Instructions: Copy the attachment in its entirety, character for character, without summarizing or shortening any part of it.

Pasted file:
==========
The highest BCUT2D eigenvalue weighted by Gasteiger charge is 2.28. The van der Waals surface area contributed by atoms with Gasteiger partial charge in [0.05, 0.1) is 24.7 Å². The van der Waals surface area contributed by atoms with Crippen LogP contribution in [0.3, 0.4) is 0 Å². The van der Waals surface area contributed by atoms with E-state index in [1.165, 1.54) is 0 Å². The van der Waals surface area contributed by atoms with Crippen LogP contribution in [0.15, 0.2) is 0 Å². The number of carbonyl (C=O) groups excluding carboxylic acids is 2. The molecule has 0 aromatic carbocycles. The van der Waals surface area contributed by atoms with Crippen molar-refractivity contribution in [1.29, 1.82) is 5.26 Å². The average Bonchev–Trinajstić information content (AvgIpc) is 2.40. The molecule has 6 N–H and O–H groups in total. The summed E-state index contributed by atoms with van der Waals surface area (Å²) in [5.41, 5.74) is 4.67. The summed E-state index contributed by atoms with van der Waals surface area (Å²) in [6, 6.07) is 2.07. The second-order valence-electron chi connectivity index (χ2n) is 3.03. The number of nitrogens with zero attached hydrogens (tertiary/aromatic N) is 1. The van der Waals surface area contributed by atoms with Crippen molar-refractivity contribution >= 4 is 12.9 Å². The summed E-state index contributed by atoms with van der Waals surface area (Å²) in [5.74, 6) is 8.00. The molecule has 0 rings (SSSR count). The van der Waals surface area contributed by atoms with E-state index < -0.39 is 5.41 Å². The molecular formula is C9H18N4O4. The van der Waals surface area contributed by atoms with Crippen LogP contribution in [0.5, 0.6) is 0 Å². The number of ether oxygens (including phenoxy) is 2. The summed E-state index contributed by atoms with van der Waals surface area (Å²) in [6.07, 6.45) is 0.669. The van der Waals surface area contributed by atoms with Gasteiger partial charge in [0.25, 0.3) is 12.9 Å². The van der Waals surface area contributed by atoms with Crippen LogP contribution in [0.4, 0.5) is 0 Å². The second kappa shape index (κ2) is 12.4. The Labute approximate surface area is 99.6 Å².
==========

The highest BCUT2D eigenvalue weighted by Gasteiger charge is 2.28. The van der Waals surface area contributed by atoms with Gasteiger partial charge in [0.05, 0.1) is 24.7 Å². The van der Waals surface area contributed by atoms with Crippen LogP contribution in [0.3, 0.4) is 0 Å². The van der Waals surface area contributed by atoms with E-state index in [1.165, 1.54) is 0 Å². The van der Waals surface area contributed by atoms with Crippen LogP contribution in [0.15, 0.2) is 0 Å². The number of carbonyl (C=O) groups excluding carboxylic acids is 2. The molecule has 0 aromatic carbocycles. The van der Waals surface area contributed by atoms with Crippen molar-refractivity contribution in [1.29, 1.82) is 5.26 Å². The average Bonchev–Trinajstić information content (AvgIpc) is 2.40. The molecule has 6 N–H and O–H groups in total. The summed E-state index contributed by atoms with van der Waals surface area (Å²) in [5.41, 5.74) is 4.67. The summed E-state index contributed by atoms with van der Waals surface area (Å²) in [6, 6.07) is 2.07. The second-order valence-electron chi connectivity index (χ2n) is 3.03. The number of nitrogens with zero attached hydrogens (tertiary/aromatic N) is 1. The van der Waals surface area contributed by atoms with Crippen molar-refractivity contribution >= 4 is 12.9 Å². The summed E-state index contributed by atoms with van der Waals surface area (Å²) in [5.74, 6) is 8.00. The molecule has 0 rings (SSSR count). The van der Waals surface area contributed by atoms with E-state index < -0.39 is 5.41 Å². The molecular formula is C9H18N4O4. The van der Waals surface area contributed by atoms with Crippen LogP contribution in [0.5, 0.6) is 0 Å². The number of ether oxygens (including phenoxy) is 2. The summed E-state index contributed by atoms with van der Waals surface area (Å²) in [6.07, 6.45) is 0.669. The van der Waals surface area contributed by atoms with Gasteiger partial charge in [0.25, 0.3) is 12.9 Å². The van der Waals surface area contributed by atoms with Crippen LogP contribution in [0.4, 0.5) is 0 Å². The second kappa shape index (κ2) is 12.4. The Labute approximate surface area is 99.6 Å².